What does a ‘physician coaching certification’ mean?

in Physician Coaching Insights

A frequent question I get whether it is necessary to have a “certification” to coach physicians and the healthcare team.  And what does “certification” represent anyway? It’s a great question and understandable, given there are hundreds of coaching schools that offer a “certification” — how do you sort it all out?

First, let’s start with the gold standard in the coaching profession,  the International Coaching Federation (ICF).  Why start there?  Coaching is a relatively young profession and the ICF was one of the first self-regulating bodies that formed in order to take on the daunting task of defining professional coaching standards.  Over the past 25 years, the ICF has prevailed in not only defining coaching ethics and competencies, but also establishing criteria for what it takes to become a credentialed coach.

Of the 150+ coaching schools that are accredited by the ICF (the Physician Coaching Institute being one), most will offer students a certification upon completion.  In our case, the Certified Physician Development Coach™.   Some schools will also offer a shorter training that may not meet their internal criteria for a “certification,” typically because the training is a stepping stone on the pathway to certification.   For example, our Healthcare Peer Coaching Fundamentals™, which is 15 coach-training hours, is a foundational training course, and it also meets the prerequisite to join our  advanced level Certified Physician Development Coach™.

Our philosophy is that  coach training hours should match the scope of what the coach will be doing with the training.  For example, we expect students who complete our 15-hour Healthcare Peer Coaching Fundamentals™ will learn skills and techniques  of professional coaching  at a level where they can competently facilitate a 30-45 minute peer-to-peer coaching conversation (assuming they practice the skills!).   The scope of this peer coaching is for  “drop-in” or “ad hoc” coaching conversations with a peer or colleague. Coaching beyond that scope requires additional training.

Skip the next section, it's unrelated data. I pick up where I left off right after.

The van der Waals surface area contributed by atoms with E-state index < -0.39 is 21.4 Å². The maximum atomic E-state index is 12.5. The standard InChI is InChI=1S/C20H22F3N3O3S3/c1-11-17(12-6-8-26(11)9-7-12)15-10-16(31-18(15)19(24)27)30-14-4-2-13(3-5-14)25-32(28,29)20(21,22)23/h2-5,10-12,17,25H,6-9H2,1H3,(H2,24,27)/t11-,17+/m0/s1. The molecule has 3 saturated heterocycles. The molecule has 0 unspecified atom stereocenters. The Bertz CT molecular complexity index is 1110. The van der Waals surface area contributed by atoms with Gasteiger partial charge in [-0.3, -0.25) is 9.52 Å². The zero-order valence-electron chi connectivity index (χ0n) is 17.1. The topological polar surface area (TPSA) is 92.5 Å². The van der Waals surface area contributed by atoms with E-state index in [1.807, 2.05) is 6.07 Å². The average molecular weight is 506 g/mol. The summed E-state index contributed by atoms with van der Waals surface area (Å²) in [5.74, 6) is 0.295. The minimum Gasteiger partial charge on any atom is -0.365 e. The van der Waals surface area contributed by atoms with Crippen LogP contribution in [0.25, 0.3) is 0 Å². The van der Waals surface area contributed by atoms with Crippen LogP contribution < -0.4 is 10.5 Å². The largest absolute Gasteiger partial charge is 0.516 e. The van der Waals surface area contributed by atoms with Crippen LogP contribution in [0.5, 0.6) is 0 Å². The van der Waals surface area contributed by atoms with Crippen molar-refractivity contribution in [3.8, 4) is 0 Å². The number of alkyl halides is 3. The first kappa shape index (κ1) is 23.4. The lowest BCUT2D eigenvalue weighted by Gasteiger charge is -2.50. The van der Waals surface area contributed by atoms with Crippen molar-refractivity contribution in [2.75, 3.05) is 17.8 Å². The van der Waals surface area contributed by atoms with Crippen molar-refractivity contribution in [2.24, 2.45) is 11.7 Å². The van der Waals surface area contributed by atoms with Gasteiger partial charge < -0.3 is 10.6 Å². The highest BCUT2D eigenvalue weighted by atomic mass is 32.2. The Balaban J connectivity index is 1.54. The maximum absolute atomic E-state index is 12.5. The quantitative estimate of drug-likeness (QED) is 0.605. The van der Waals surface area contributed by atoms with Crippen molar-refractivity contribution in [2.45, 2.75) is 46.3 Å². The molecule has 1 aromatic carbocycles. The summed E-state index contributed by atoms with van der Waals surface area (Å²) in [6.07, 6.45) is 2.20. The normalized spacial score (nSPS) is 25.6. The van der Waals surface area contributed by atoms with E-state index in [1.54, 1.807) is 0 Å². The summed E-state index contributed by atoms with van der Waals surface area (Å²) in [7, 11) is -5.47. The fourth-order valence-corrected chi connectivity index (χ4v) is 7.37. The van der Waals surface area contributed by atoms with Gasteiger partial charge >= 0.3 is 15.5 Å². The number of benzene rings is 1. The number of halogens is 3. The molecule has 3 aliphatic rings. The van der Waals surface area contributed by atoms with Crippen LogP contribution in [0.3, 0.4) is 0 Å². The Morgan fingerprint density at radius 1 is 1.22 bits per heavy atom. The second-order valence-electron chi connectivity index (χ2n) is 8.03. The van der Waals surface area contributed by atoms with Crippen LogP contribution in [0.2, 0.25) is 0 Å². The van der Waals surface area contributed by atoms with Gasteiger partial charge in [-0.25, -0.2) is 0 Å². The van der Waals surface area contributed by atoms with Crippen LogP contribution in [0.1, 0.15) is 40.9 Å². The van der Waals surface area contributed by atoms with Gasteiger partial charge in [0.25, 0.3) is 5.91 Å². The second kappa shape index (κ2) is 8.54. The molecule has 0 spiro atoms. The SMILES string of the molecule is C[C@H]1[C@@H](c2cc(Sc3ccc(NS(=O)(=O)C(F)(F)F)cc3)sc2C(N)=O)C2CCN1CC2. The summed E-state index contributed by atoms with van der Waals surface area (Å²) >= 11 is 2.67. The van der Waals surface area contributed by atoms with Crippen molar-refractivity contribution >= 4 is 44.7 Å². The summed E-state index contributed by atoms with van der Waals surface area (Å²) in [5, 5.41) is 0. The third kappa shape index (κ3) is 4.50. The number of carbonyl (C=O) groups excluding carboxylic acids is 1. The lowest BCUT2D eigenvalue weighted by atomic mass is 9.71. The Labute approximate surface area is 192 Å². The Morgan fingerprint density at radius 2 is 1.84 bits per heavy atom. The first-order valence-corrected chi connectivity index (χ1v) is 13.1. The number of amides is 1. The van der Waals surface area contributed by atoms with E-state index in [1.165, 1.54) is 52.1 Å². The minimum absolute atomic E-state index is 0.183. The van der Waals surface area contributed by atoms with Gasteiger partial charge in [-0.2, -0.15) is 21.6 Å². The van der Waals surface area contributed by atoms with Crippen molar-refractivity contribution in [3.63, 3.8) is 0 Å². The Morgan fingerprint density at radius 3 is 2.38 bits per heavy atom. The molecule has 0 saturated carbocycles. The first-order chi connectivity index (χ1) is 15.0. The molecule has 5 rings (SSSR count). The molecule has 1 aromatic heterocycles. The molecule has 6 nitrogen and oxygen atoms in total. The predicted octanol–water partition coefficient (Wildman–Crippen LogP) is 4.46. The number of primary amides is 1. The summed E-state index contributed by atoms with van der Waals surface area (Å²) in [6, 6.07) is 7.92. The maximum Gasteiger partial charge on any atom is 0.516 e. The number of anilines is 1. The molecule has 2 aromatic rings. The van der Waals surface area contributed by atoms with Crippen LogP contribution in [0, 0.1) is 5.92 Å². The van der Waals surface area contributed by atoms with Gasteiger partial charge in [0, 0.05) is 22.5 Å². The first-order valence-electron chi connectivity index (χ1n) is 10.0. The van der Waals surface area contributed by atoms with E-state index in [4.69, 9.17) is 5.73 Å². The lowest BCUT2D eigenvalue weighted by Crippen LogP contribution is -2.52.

What else is there to learn through advanced training and certification?  A lot!

First, the next levels of training introduce the coach to advanced coaching competencies and techniques.  Second, the advanced training in our Certified Physician Development Coach™ program introduces specific field-tested physician coaching tools and structures whereby a coach learns to partner with a physician client over a  3,  4, or 6 month period of time, facilitating a personal or professional development program—well beyond a single coaching session.   Graduates of our advanced program also learn how to conduct team coaching.

Furthermore, coaches earning the Certified Physician Development Coach™ are typically planning to set up a part time or full time coaching practice.  Therefore, they also delve into the ethics and nuances of client agreements.

The accumulated 95 hours of coach training leading to our coaching certification also aligns with the ICF tiers for a ‘credentialed coach.’  After completing training from our Certified Physician Development Coach™ program, a coach can elect to earn another credential from the ICF.  The first tier is the Associate Professional Coach (ACC) and requires 60 hours minimum of coach training hours (which must be earned through an ICF-approved school).

In our view,  a “physician coaching certification”  should meet these four criteria: a) backed by coaching-specific training hours,  b) approved by the International Coaching Federation (ICF), c) informed by physician-focused coaching processes and physician client case studies, and  d)  comprised of sufficient training hours (70+) such that a graduate can readily achieve the first tier of ICF credentialing.